DETAILED DESCRIPTION OF THE PRESENTLY PREFERRED EMBODIMENT

Referring now to the drawings, wherein like reference numerals designate identical or corresponding parts throughout the several views, and more particularly to FIGS. 16, and 17 thereof, embodiments of the present invention are displayed therein. However, FIGS. 615 are first discussed so as to present features of the present invention that are not shown in FIGS. 16, and 17 due to reasons of clarity.

FIG. 6 is a perspective view of a fiber optic cable 30 having a fiber optic connector 10. The fiber optic connector 10 includes a release lever 40. Attached to the fiber optic connector 10 is a strain relief boot 20. Also attached to, or mounted on or in, the fiber optic connector 10 is a transponder 70. The transponder 70 can be affixed to the fiber optic connector 10 with an adhesive material or a clip (not shown). The clip physically squeezes or clamps the transponder 70 to the fiber optic connector 10. Alternatively, the transponder 70 can be insert molded into the body of the fiber optic connector 10. Furthermore, the transponder 70 can be attached to fiber optic connectors which are already in-service.

FIG. 7 is a perspective view of a fiber optic cable 30 of FIG. 6 taken from another angle. The view of the fiber optic cable 30 of FIG. 7 exposes the ferrule 50. The fiber optic connector 10 generally conforms to the LC standard, however, the fiber optic connector can also be constructed to conform to any other standard such as MTP, MPX, HBMT, SC, ST, FC, MU, and RF and micro-wave connection types. The ferrule 50 is a single fiber ferrule, however multi-fiber ferrules and connectors can also be employed. Additionally, the fiber optic connector can be of its own unique design. Furthermore, the optical fiber terminated at the ferrule 50 can be any one of a single mode fiber, a multimode fiber, a polarization maintaining fiber, or any other type of optical fiber.

FIG. 8 is a front view of a panel 80. The panel 80 can belong to a patch panel device, a host device, or some other similar structure. The panel 80 has a front surface or face 84. The panel 80 includes many apertures 82, 83, 87, 88, and 89. FIG. 9 is a side view of the panel 80 which exposes the rear edge 86. By way of example, the aperture 82 allows the fiber optic connector 10 to pass beyond the front surface 84 of the panel 80 so as to gain access to the host device. The release latch 40 of the fiber optical connector 10 is used to secure the fiber optic connector 10 to the host device. Upon depressing the release lever 40 the fiber optic connector 10 can be removed from the hot device.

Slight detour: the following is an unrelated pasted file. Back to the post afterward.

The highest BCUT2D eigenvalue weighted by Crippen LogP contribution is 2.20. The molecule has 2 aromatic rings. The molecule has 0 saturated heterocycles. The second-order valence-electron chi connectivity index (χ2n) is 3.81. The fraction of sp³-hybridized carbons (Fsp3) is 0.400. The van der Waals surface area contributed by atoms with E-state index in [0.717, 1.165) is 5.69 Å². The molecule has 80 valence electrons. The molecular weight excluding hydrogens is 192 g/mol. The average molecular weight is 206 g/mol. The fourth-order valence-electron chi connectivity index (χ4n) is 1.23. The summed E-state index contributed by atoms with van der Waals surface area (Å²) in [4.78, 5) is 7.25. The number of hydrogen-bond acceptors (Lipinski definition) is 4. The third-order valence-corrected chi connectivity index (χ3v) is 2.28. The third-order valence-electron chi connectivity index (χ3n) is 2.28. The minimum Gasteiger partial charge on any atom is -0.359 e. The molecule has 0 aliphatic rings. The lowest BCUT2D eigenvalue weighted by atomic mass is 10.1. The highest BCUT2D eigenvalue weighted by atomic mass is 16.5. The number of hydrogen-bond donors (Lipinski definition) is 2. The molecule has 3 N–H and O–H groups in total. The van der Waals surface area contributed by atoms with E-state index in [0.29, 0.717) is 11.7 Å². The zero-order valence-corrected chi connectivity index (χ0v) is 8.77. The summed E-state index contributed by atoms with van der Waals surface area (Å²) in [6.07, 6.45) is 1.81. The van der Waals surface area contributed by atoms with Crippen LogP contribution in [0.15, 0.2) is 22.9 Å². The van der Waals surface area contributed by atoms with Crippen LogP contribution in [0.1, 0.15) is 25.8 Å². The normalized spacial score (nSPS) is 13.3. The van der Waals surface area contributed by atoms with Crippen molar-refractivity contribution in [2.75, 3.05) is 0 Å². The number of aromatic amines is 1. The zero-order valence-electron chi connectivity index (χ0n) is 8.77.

FIG. 10 is a partial front view of a substrate 90 having apertures 92, 94, 96, 98, and coils or antennas 93, 95, 97, 99. Each coil or antenna 93, 95, 97, 99 surrounds a respective aperture 92, 94, 96, 98. The coils or antennas 93, 95, 97, 99 are made of a suitable electrically conductive material such as copper. The coils or antennas 93, 95, 97, 99 are adhered or attached to a substrate or are sandwiched between two substrates. Typically, the coils or antennas 93, 95, 97, 99 are attached to the substrate with an adhesive material. The substrates are typically made of non-conductive or insulative materials such as mylar or other suitable polymer materials. Any number of apertures may be used. However, in this application the number of apertures 92, 94, 96, 98 of the substrate 90 should be of approximately the same size and have the same orientation and spacing as the apertures 87, 88, 89, 83 of the panel 80. U.S. Pat. No. 4,972,050 discloses a method of constructing a substrate, where the substrate includes conductive paths such as coils or antennas. The coils or antennas 93, 95, 97, 99 are shown as having a generally square shape, however, any suitable shape may be used. U.S. Pat. No. 4,972,050 is hereby incorporated herein by reference. The antennas can be affixed originally to the panel 80, or in an alternative, as explained above, the antennas are part of the substrate 90 which can be mounted to a panel 80 of a host device which is already in-service.

FIG. 11 is a partial side view of the substrate 90 being located adjacent to the front surface 84 of the panel 80 of the host device 110 where the fiber optic connector 10 is plugged into the host device 110. During assembly, the substrate 90 can be placed adjacent to the front surface 84 of the panel 80 by an adhesive material or clips or other methods of attachment well known in the art.